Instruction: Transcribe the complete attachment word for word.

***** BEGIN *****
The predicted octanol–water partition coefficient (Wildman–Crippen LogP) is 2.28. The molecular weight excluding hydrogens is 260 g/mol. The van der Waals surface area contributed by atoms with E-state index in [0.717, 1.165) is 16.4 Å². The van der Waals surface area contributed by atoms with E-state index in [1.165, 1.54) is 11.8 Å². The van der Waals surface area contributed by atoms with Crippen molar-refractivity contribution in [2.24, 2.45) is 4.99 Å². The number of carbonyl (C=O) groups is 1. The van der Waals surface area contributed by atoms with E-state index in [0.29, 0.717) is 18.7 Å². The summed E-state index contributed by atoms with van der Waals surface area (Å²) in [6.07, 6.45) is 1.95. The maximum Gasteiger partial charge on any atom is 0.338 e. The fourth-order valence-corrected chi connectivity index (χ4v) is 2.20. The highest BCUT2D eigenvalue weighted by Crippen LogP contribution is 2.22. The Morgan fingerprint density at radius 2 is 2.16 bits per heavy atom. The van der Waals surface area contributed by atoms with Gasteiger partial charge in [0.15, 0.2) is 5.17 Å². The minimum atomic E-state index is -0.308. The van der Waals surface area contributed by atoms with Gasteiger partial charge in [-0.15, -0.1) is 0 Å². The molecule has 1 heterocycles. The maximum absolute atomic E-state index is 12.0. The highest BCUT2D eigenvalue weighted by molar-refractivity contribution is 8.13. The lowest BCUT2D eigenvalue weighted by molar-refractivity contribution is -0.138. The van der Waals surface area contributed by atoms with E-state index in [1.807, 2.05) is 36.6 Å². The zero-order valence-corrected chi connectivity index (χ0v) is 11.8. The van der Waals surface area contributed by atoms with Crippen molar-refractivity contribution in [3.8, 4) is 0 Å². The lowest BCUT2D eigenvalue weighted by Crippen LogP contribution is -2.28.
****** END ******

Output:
The predicted octanol–water partition coefficient (Wildman–Crippen LogP) is 2.28. The molecular weight excluding hydrogens is 260 g/mol. The van der Waals surface area contributed by atoms with E-state index in [0.717, 1.165) is 16.4 Å². The van der Waals surface area contributed by atoms with E-state index in [1.165, 1.54) is 11.8 Å². The van der Waals surface area contributed by atoms with Crippen molar-refractivity contribution in [2.24, 2.45) is 4.99 Å². The number of carbonyl (C=O) groups is 1. The van der Waals surface area contributed by atoms with E-state index in [0.29, 0.717) is 18.7 Å². The summed E-state index contributed by atoms with van der Waals surface area (Å²) in [6.07, 6.45) is 1.95. The maximum Gasteiger partial charge on any atom is 0.338 e. The fourth-order valence-corrected chi connectivity index (χ4v) is 2.20. The highest BCUT2D eigenvalue weighted by Crippen LogP contribution is 2.22. The Morgan fingerprint density at radius 2 is 2.16 bits per heavy atom. The van der Waals surface area contributed by atoms with Gasteiger partial charge in [0.15, 0.2) is 5.17 Å². The minimum atomic E-state index is -0.308. The van der Waals surface area contributed by atoms with Gasteiger partial charge in [-0.15, -0.1) is 0 Å². The molecule has 1 heterocycles. The maximum absolute atomic E-state index is 12.0. The highest BCUT2D eigenvalue weighted by molar-refractivity contribution is 8.13. The lowest BCUT2D eigenvalue weighted by molar-refractivity contribution is -0.138. The van der Waals surface area contributed by atoms with E-state index in [1.807, 2.05) is 36.6 Å². The zero-order valence-corrected chi connectivity index (χ0v) is 11.8. The van der Waals surface area contributed by atoms with Crippen molar-refractivity contribution in [3.8, 4) is 0 Å². The lowest BCUT2D eigenvalue weighted by Crippen LogP contribution is -2.28.